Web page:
There is an exception.  I have received feedback on my writing from two people who don’t like my writing or my style of writing.  In one case, I received over fifty pages of comments on an already published work.  I was really appreciative of the comments, but they asked me to fundamentally change the novel.  Number one, it’s hard to change a novel that is already in publication—your publisher usually won’t do it.  Second, I don’t necessarily agree with the assessment of the critique.  If the novel were not in publication, I might reassess and address, but after going through more than one edit with the publisher, I feel like the novel is fully ready for prime time.  This is likely the only occasion where I didn’t unilaterally accept a critique.  From this same source, I wouldn’t mind feedback on other novels.  It could be helpful, but I will note that as a successful author (published and in print), my readers expect a style and a type of novel.  I think I provide them that.  Not everyone will like my style or my writing—I realize that too.  The problem is weeding out those who don’t like your style and those who give really strong feedback.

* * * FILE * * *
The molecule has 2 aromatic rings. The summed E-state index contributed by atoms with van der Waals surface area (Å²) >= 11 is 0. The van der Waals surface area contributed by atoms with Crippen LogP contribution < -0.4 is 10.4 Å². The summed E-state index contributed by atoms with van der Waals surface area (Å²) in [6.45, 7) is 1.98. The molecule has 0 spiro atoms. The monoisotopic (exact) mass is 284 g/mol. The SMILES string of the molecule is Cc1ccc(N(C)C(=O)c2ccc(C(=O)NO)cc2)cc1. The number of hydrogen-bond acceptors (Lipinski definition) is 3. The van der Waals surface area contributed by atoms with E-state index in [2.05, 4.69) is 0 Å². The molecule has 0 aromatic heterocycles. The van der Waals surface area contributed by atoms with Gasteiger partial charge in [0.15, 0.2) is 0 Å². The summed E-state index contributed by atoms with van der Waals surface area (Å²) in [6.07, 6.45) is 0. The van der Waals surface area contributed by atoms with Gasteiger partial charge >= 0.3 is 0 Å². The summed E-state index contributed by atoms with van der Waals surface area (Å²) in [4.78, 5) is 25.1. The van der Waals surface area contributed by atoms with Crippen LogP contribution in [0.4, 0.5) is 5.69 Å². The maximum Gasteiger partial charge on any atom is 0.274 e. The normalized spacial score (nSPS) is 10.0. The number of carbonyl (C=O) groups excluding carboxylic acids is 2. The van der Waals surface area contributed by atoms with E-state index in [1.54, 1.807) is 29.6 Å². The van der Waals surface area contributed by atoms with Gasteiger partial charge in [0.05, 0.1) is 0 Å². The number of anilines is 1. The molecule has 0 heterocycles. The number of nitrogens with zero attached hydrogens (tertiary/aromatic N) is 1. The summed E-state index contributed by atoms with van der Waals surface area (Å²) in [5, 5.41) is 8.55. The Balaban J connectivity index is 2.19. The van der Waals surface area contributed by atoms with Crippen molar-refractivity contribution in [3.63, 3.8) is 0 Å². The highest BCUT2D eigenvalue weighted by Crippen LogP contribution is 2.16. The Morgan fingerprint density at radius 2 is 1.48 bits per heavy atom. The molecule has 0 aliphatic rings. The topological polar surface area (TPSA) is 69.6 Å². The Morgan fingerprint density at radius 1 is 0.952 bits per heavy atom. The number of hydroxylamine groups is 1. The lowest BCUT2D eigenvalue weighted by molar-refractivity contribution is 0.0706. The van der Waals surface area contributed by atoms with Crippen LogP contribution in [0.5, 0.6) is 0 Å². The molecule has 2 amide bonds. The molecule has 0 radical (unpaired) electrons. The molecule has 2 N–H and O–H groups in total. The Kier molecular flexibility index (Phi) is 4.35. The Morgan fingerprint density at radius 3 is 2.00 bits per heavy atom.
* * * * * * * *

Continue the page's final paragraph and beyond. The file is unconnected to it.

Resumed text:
There are other even more complex and complicated issues.  As writers, we need to stand by our own writing.  We need to have an open mind to improvement and our own problems.  At the same time, we need to stand by our style and what we like.  When you are published, the market to a degree decides.  When you are not, you can only depend on feedback and your own assessment.  Let’s put it this way—if you love to read and reread your own works, your assessment might be okay.  On the other hand, if you have any nagging doubts—you probably are right.  Your novel needs improvement. 


Because of the way I organize my writing (in chapter files)—this is the way I edit.                       


More tomorrow.

For more information, you can visit my author site, and my individual novel websites:

fiction, theme, plot, story, storyline, character development, scene, setting, conversation, novel, book, writing, information, study, marketing, tension, release, creative, idea, logic